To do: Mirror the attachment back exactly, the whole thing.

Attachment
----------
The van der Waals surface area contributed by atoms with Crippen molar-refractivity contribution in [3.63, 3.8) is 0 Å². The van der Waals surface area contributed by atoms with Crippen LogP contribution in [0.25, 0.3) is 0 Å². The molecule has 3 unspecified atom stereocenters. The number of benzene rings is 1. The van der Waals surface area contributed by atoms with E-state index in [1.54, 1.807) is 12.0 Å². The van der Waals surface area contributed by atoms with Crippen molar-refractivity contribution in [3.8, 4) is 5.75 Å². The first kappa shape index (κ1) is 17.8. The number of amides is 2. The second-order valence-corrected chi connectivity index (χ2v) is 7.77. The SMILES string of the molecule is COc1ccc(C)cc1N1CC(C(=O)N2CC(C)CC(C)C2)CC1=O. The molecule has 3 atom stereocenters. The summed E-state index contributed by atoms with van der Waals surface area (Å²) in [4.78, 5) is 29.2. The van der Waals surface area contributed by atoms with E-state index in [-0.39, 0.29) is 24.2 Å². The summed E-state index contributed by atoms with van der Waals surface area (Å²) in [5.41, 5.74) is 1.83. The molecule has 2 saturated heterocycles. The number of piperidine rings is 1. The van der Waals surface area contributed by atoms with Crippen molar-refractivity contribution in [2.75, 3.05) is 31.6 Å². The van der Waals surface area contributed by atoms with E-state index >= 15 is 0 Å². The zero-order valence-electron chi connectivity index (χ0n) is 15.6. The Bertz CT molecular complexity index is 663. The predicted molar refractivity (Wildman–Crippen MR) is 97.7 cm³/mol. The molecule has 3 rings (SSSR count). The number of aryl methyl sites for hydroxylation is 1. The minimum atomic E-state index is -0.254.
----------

The van der Waals surface area contributed by atoms with Crippen molar-refractivity contribution in [3.63, 3.8) is 0 Å². The van der Waals surface area contributed by atoms with Crippen LogP contribution in [0.25, 0.3) is 0 Å². The molecule has 3 unspecified atom stereocenters. The number of benzene rings is 1. The van der Waals surface area contributed by atoms with E-state index in [1.54, 1.807) is 12.0 Å². The van der Waals surface area contributed by atoms with Crippen molar-refractivity contribution in [3.8, 4) is 5.75 Å². The first kappa shape index (κ1) is 17.8. The number of amides is 2. The second-order valence-corrected chi connectivity index (χ2v) is 7.77. The SMILES string of the molecule is COc1ccc(C)cc1N1CC(C(=O)N2CC(C)CC(C)C2)CC1=O. The molecule has 3 atom stereocenters. The summed E-state index contributed by atoms with van der Waals surface area (Å²) in [4.78, 5) is 29.2. The van der Waals surface area contributed by atoms with E-state index in [-0.39, 0.29) is 24.2 Å². The summed E-state index contributed by atoms with van der Waals surface area (Å²) in [5.41, 5.74) is 1.83. The molecule has 2 saturated heterocycles. The number of piperidine rings is 1. The van der Waals surface area contributed by atoms with Crippen molar-refractivity contribution in [2.75, 3.05) is 31.6 Å². The van der Waals surface area contributed by atoms with E-state index >= 15 is 0 Å². The zero-order valence-electron chi connectivity index (χ0n) is 15.6. The Bertz CT molecular complexity index is 663. The predicted molar refractivity (Wildman–Crippen MR) is 97.7 cm³/mol. The molecule has 3 rings (SSSR count). The number of aryl methyl sites for hydroxylation is 1. The minimum atomic E-state index is -0.254.